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(N.D. Oklahoma)


(D.C. No. 01-CV-138-EA)


Before EBEL, McKAY, and HENRY, Circuit Judges.


After examining the briefs and appellate record, this panel has determined unanimously that oral argument would not materially assist the determination of this appeal. See Fed. R. App. P. 34(a)(2); 10th Cir. R. 34.1(G). The case is therefore ordered submitted without oral argument.

Nathaniel Jacobs, an Oklahoma state prisoner, seeks a certificate of appealability ("COA") so he can appeal the district court's denial of his 28 U.S.C. § 2254 habeas corpus petition. See 28 U.S.C. § 2253(c)(1)(A) (providing that no appeal may be taken from a "final order in a habeas corpus proceeding in which the detention complained of arises out of process issued by a State court," unless the petitioner first obtains a COA). Because Mr. Jacobs has not "made a substantial showing of the denial of a constitutional right," id. § 2253(c)(2), this court denies his request for a COA and dismisses this appeal. I. BACKGROUND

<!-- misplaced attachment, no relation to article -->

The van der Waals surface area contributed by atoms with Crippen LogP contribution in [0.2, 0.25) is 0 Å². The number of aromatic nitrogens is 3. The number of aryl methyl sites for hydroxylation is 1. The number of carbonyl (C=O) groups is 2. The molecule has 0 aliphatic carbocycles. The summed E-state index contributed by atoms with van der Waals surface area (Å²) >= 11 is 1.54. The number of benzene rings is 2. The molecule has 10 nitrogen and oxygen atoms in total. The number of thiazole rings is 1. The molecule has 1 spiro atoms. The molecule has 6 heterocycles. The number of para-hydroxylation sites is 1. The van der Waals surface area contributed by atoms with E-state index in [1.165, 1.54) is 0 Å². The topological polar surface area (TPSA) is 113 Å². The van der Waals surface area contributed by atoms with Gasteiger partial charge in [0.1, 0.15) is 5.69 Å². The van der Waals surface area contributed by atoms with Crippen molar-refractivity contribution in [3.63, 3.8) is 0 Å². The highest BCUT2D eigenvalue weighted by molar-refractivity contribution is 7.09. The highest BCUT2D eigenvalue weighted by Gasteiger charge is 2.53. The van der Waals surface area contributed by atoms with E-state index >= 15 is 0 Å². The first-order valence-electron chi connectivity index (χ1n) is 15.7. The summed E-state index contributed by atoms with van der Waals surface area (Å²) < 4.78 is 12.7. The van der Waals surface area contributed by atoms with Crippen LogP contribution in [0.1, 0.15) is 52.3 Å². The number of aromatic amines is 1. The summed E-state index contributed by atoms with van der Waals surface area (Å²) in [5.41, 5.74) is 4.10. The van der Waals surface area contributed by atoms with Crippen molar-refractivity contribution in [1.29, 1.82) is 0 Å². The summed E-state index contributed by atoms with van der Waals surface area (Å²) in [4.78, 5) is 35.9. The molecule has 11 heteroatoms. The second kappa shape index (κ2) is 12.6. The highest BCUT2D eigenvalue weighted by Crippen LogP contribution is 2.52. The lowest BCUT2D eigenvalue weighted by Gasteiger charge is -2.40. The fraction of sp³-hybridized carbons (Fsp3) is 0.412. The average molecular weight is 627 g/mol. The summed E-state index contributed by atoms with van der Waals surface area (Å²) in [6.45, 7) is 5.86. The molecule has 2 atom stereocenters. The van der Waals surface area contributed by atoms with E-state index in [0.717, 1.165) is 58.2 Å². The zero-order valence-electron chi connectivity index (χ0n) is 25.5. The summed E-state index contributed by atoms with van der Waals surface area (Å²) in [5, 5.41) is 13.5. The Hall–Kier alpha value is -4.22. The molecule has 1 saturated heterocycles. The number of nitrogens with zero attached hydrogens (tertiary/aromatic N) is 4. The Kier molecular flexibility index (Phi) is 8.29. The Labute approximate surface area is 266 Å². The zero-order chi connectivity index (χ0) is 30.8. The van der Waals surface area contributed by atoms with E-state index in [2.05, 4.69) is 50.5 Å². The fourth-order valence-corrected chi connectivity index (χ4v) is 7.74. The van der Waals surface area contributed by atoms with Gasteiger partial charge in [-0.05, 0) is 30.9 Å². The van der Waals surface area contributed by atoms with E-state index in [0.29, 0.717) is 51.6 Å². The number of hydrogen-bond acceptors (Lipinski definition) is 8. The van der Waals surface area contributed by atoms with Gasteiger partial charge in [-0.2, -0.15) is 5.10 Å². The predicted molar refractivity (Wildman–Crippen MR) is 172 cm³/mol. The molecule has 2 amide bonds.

Nathaniel Jacobs was convicted by a jury in Tulsa county district court of two counts of first degree murder (counts I and II), and one count of shooting with intent to kill (count III). The Oklahoma Court of Criminal Appeals affirmed his conviction on direct appeal. Mr. Jacobs did not seek post-conviction relief. He then filed an application under 28 U.S.C. § 2254 in the United States District Court for the Western District of Oklahoma, which was transferred to the Northern District of Oklahoma.

Mr. Jacobs asserted four claims: (1) the prosecutor improperly commented on Mr. Jacobs' right to remain silent and improperly defined the State's burden of proof; (2) Mr. Jacobs' convictions are not supported by sufficient evidence; (3) the jury was improperly instructed on Mr. Jacobs' culpability for the offenses charged; (4) Mr. Jacobs was denied his constitutional right to confront witnesses.

The federal district court found that Mr. Jacobs properly exhausted his claims in state court, but also found that he did not meet his burden of proving that he was entitled to an evidentiary hearing. It dismissed Mr. Jacobs' petition and denied him a COA, finding that the OCCA conclusions were not an unreasonable application of federal law.


Mr. Jacobs' request for a COA raises the same issues he presented to the district court, and one additional issue: (5) that the trial court violated his Sixth Amendment rights when it closed the courtroom during the testimony of a witness. This claim was presented to the OCCA but was not presented to the district court. Because this claim was not raised before the federal district court, we will not consider it. See Green v. Dorrell, 969 F.2d 915, 917 (10th Cir. 1992).